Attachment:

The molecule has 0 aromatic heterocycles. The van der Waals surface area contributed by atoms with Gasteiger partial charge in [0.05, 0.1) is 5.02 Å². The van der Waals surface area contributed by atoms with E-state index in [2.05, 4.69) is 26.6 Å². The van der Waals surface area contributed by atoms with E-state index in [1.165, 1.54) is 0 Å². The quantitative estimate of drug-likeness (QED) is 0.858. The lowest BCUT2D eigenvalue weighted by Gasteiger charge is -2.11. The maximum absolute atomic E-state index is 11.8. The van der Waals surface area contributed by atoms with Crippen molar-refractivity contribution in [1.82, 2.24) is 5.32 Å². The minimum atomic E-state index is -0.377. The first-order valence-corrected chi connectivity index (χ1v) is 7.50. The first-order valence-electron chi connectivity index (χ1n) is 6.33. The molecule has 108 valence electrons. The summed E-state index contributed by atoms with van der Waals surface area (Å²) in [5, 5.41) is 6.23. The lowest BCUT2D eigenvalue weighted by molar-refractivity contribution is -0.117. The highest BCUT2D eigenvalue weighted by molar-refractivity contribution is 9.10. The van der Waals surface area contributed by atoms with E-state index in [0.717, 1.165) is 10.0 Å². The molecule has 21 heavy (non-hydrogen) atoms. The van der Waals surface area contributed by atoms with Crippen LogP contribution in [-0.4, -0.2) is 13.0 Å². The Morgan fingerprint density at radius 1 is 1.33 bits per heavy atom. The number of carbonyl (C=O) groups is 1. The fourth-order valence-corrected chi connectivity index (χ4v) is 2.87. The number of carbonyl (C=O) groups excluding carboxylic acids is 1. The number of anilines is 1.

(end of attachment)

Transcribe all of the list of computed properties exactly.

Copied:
The molecule has 0 aromatic heterocycles. The van der Waals surface area contributed by atoms with Gasteiger partial charge in [0.05, 0.1) is 5.02 Å². The van der Waals surface area contributed by atoms with E-state index in [2.05, 4.69) is 26.6 Å². The van der Waals surface area contributed by atoms with E-state index in [1.165, 1.54) is 0 Å². The quantitative estimate of drug-likeness (QED) is 0.858. The lowest BCUT2D eigenvalue weighted by Gasteiger charge is -2.11. The maximum absolute atomic E-state index is 11.8. The van der Waals surface area contributed by atoms with Crippen molar-refractivity contribution in [1.82, 2.24) is 5.32 Å². The minimum atomic E-state index is -0.377. The first-order valence-corrected chi connectivity index (χ1v) is 7.50. The first-order valence-electron chi connectivity index (χ1n) is 6.33. The molecule has 108 valence electrons. The summed E-state index contributed by atoms with van der Waals surface area (Å²) in [5, 5.41) is 6.23. The lowest BCUT2D eigenvalue weighted by molar-refractivity contribution is -0.117. The highest BCUT2D eigenvalue weighted by molar-refractivity contribution is 9.10. The van der Waals surface area contributed by atoms with E-state index in [0.717, 1.165) is 10.0 Å². The molecule has 21 heavy (non-hydrogen) atoms. The van der Waals surface area contributed by atoms with Crippen LogP contribution in [-0.4, -0.2) is 13.0 Å². The Morgan fingerprint density at radius 1 is 1.33 bits per heavy atom. The number of carbonyl (C=O) groups is 1. The fourth-order valence-corrected chi connectivity index (χ4v) is 2.87. The number of carbonyl (C=O) groups excluding carboxylic acids is 1. The number of anilines is 1.